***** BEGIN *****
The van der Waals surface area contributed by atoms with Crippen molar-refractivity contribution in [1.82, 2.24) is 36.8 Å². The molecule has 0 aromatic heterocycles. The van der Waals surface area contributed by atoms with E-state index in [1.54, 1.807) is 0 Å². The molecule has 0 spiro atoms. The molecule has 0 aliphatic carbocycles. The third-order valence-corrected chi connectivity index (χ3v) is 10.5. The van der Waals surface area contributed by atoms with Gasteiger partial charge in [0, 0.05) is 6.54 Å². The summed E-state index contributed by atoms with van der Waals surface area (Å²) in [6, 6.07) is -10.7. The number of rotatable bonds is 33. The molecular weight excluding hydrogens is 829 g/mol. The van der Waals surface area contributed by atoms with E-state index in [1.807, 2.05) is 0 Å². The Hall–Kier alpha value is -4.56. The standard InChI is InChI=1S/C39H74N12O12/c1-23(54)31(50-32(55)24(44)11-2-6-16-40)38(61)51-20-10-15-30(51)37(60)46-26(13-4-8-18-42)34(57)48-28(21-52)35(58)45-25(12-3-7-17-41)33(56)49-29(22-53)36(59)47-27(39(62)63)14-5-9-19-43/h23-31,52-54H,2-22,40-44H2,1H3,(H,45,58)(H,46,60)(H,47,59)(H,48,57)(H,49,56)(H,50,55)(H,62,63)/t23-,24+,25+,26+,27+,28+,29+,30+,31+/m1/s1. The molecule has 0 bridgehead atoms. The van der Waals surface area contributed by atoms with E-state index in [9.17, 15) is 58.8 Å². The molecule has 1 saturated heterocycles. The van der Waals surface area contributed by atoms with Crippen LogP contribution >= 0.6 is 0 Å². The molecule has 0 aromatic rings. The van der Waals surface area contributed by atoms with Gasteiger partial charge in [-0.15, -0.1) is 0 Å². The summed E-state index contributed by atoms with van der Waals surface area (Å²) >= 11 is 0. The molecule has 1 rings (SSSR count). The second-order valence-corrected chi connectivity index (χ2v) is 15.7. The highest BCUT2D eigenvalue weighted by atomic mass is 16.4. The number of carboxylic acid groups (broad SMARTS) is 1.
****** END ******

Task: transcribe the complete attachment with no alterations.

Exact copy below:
The van der Waals surface area contributed by atoms with Crippen molar-refractivity contribution in [1.82, 2.24) is 36.8 Å². The molecule has 0 aromatic heterocycles. The van der Waals surface area contributed by atoms with E-state index in [1.54, 1.807) is 0 Å². The molecule has 0 spiro atoms. The molecule has 0 aliphatic carbocycles. The third-order valence-corrected chi connectivity index (χ3v) is 10.5. The van der Waals surface area contributed by atoms with Gasteiger partial charge in [0, 0.05) is 6.54 Å². The summed E-state index contributed by atoms with van der Waals surface area (Å²) in [6, 6.07) is -10.7. The number of rotatable bonds is 33. The molecular weight excluding hydrogens is 829 g/mol. The van der Waals surface area contributed by atoms with E-state index in [1.807, 2.05) is 0 Å². The Hall–Kier alpha value is -4.56. The standard InChI is InChI=1S/C39H74N12O12/c1-23(54)31(50-32(55)24(44)11-2-6-16-40)38(61)51-20-10-15-30(51)37(60)46-26(13-4-8-18-42)34(57)48-28(21-52)35(58)45-25(12-3-7-17-41)33(56)49-29(22-53)36(59)47-27(39(62)63)14-5-9-19-43/h23-31,52-54H,2-22,40-44H2,1H3,(H,45,58)(H,46,60)(H,47,59)(H,48,57)(H,49,56)(H,50,55)(H,62,63)/t23-,24+,25+,26+,27+,28+,29+,30+,31+/m1/s1. The molecule has 0 bridgehead atoms. The van der Waals surface area contributed by atoms with E-state index in [9.17, 15) is 58.8 Å². The molecule has 1 saturated heterocycles. The van der Waals surface area contributed by atoms with Crippen LogP contribution >= 0.6 is 0 Å². The molecule has 0 aromatic rings. The van der Waals surface area contributed by atoms with Gasteiger partial charge in [-0.15, -0.1) is 0 Å². The summed E-state index contributed by atoms with van der Waals surface area (Å²) >= 11 is 0. The molecule has 1 rings (SSSR count). The second-order valence-corrected chi connectivity index (χ2v) is 15.7. The highest BCUT2D eigenvalue weighted by atomic mass is 16.4. The number of carboxylic acid groups (broad SMARTS) is 1.